A Ukrainian quest to shed light on horror Soviets kept in the dark
When Ukrainian historian Stanislav Kulchytskyi began poring through thousands of declassified secret police files in Kiev, he felt as if his eyes had finally been opened.
The files contained reports, letters, telegrams and directives all relating to the famine in 1932 and 1933 that killed more than three million Ukrainians. Many historians like Prof. Kulchytskyi had long concluded that the famine was a man-made disaster and genocide, imposed by Soviet leader Joseph Stalin to squash growing Ukrainian nationalism. But it was only after the Ukrainian government recently opened up public archives and declassified hundreds of thousands of documents that researchers have started to get first-hand accounts of what really happened. And there is much more to come. Thousands of new documents are coming to light almost daily, offering more insights into the tragedy.
“It is a little bit like a vase that is broken into small pieces and we are trying to piece the various pieces together to create the full vase,” Prof. Kulchytskyi said through a translator from Winnipeg, where he is starting a Canadian tour to discuss the famine and his findings. “We are trying to understand, what was the original thinking that Stalin had?”...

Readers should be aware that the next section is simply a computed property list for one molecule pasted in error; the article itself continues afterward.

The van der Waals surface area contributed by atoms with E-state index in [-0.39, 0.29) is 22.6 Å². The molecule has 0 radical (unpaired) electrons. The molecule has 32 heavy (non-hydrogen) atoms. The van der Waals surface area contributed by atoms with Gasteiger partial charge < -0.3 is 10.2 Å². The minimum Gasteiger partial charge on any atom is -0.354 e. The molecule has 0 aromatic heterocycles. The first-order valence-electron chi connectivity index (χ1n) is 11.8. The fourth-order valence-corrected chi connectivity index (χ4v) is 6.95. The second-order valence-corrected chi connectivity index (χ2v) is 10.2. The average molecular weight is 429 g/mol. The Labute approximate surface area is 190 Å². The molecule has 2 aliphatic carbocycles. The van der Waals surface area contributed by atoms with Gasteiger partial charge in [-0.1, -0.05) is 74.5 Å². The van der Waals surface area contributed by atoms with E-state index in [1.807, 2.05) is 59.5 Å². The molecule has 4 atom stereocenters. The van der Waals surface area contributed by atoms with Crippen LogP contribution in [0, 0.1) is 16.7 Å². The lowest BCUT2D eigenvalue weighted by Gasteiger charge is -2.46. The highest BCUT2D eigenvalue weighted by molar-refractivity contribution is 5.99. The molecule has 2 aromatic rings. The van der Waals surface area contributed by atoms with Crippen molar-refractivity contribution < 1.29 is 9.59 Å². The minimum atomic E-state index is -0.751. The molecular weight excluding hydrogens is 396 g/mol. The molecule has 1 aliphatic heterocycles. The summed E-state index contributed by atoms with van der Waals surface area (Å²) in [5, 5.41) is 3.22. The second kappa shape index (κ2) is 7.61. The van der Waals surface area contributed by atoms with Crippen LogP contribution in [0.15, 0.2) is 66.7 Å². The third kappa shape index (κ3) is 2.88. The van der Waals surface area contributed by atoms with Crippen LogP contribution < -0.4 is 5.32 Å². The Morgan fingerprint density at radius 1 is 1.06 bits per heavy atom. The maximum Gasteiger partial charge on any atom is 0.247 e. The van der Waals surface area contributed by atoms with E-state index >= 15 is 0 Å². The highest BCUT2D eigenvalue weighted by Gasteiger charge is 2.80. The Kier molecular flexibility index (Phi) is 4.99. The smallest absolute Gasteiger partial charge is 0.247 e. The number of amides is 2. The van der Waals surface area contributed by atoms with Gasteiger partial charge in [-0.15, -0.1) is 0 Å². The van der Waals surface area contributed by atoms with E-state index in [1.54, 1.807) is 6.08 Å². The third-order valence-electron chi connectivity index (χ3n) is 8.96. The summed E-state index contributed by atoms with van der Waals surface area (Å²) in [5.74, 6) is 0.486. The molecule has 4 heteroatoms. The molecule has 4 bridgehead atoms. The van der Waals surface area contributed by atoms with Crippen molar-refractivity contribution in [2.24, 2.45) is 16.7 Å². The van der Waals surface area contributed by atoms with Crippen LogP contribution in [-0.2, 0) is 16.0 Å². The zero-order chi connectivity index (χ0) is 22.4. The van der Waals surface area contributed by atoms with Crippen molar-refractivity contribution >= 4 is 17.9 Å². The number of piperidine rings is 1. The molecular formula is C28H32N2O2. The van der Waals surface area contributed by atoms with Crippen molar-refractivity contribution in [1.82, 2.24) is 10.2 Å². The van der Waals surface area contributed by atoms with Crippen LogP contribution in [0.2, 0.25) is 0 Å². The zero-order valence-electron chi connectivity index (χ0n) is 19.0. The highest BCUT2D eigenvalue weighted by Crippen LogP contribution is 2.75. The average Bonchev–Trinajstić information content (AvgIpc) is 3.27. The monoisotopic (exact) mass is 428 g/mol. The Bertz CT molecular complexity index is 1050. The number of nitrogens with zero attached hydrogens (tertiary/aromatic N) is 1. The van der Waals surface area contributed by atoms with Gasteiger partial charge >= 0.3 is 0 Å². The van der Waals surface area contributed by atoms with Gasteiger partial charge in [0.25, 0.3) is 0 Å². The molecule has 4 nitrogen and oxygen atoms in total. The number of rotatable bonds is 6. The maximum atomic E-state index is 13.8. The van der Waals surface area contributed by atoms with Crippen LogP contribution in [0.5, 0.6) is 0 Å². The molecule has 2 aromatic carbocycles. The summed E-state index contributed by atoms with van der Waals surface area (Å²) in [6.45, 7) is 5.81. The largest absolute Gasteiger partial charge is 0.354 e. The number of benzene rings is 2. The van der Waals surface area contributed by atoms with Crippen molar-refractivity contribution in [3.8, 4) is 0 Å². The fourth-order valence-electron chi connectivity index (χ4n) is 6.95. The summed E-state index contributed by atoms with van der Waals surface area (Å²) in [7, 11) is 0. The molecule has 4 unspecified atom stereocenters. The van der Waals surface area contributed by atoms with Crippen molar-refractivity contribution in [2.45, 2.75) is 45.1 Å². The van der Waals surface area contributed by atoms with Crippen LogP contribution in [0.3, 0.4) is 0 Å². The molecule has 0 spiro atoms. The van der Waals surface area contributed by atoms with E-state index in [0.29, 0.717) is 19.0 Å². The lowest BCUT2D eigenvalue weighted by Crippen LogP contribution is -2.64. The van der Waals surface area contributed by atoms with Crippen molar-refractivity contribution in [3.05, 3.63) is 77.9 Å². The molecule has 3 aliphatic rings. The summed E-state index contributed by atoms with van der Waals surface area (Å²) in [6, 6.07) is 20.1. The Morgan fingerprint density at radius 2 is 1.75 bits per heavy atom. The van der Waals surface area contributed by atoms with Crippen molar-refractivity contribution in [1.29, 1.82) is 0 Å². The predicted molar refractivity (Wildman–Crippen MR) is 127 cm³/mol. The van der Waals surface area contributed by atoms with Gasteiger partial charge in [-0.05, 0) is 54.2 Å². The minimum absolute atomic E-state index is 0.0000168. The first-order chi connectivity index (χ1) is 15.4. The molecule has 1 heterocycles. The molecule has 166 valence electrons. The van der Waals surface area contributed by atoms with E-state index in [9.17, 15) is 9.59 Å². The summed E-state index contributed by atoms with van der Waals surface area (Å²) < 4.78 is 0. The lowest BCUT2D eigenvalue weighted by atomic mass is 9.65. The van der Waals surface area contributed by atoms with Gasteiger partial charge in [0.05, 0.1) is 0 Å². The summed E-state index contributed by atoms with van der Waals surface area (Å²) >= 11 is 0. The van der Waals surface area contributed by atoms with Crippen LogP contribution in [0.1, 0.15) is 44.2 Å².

comments powered by Disqus
- Did a historian who said he’s a victim of McCarthyism get the story wrong?
- Stephanie Coontz’s work on the history of marriage cited by the Supreme Court.
- How Does It Feel To Have One’s Work as a Historian Cited by the Supreme Court? Cool. Very Cool. Thank You Very Much.
- NYT History Book Reviews: Who Got Noticed this Week?
- David Hackett Fischer wins $100,000 prize for lifetime achievement in military writing